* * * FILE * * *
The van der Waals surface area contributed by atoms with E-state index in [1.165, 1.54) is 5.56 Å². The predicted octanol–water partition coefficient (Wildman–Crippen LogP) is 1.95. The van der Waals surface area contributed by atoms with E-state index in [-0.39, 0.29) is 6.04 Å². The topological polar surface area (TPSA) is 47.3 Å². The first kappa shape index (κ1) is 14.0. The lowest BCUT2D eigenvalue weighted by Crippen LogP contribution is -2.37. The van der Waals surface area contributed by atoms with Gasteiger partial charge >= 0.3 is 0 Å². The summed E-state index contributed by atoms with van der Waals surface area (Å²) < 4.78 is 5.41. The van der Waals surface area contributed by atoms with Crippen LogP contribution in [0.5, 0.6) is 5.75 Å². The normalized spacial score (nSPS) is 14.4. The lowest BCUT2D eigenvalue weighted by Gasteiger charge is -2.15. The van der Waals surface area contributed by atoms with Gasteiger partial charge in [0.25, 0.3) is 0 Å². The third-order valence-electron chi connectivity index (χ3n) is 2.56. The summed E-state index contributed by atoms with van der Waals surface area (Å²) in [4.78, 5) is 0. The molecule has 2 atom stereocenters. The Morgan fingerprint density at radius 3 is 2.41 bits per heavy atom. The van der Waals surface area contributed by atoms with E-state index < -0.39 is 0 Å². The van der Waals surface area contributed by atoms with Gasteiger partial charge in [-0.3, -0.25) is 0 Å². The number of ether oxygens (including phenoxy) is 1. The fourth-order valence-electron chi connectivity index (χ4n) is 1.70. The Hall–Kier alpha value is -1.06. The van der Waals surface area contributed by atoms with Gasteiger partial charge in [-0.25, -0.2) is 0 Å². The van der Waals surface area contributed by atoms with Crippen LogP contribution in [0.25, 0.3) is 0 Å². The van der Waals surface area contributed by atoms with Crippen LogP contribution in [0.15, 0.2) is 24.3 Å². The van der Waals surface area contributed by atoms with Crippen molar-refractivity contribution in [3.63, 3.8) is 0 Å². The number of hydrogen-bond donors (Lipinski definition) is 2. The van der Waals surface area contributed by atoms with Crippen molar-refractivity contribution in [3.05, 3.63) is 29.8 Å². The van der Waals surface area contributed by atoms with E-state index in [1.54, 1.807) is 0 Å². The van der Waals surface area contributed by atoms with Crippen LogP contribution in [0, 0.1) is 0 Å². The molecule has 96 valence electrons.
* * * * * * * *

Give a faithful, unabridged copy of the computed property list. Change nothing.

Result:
The van der Waals surface area contributed by atoms with E-state index in [1.165, 1.54) is 5.56 Å². The predicted octanol–water partition coefficient (Wildman–Crippen LogP) is 1.95. The van der Waals surface area contributed by atoms with E-state index in [-0.39, 0.29) is 6.04 Å². The topological polar surface area (TPSA) is 47.3 Å². The first kappa shape index (κ1) is 14.0. The lowest BCUT2D eigenvalue weighted by Crippen LogP contribution is -2.37. The van der Waals surface area contributed by atoms with Gasteiger partial charge >= 0.3 is 0 Å². The summed E-state index contributed by atoms with van der Waals surface area (Å²) < 4.78 is 5.41. The van der Waals surface area contributed by atoms with Crippen LogP contribution in [0.5, 0.6) is 5.75 Å². The normalized spacial score (nSPS) is 14.4. The lowest BCUT2D eigenvalue weighted by Gasteiger charge is -2.15. The van der Waals surface area contributed by atoms with Gasteiger partial charge in [0.25, 0.3) is 0 Å². The third-order valence-electron chi connectivity index (χ3n) is 2.56. The summed E-state index contributed by atoms with van der Waals surface area (Å²) in [4.78, 5) is 0. The molecule has 2 atom stereocenters. The Morgan fingerprint density at radius 3 is 2.41 bits per heavy atom. The van der Waals surface area contributed by atoms with E-state index < -0.39 is 0 Å². The van der Waals surface area contributed by atoms with Gasteiger partial charge in [-0.3, -0.25) is 0 Å². The number of ether oxygens (including phenoxy) is 1. The fourth-order valence-electron chi connectivity index (χ4n) is 1.70. The Hall–Kier alpha value is -1.06. The van der Waals surface area contributed by atoms with Gasteiger partial charge in [-0.25, -0.2) is 0 Å². The van der Waals surface area contributed by atoms with Crippen LogP contribution in [0.25, 0.3) is 0 Å². The van der Waals surface area contributed by atoms with Crippen LogP contribution in [0.15, 0.2) is 24.3 Å². The van der Waals surface area contributed by atoms with Crippen molar-refractivity contribution in [3.63, 3.8) is 0 Å². The number of hydrogen-bond donors (Lipinski definition) is 2. The van der Waals surface area contributed by atoms with Crippen molar-refractivity contribution in [3.05, 3.63) is 29.8 Å². The van der Waals surface area contributed by atoms with E-state index in [1.54, 1.807) is 0 Å². The van der Waals surface area contributed by atoms with Crippen LogP contribution in [0, 0.1) is 0 Å². The molecule has 96 valence electrons.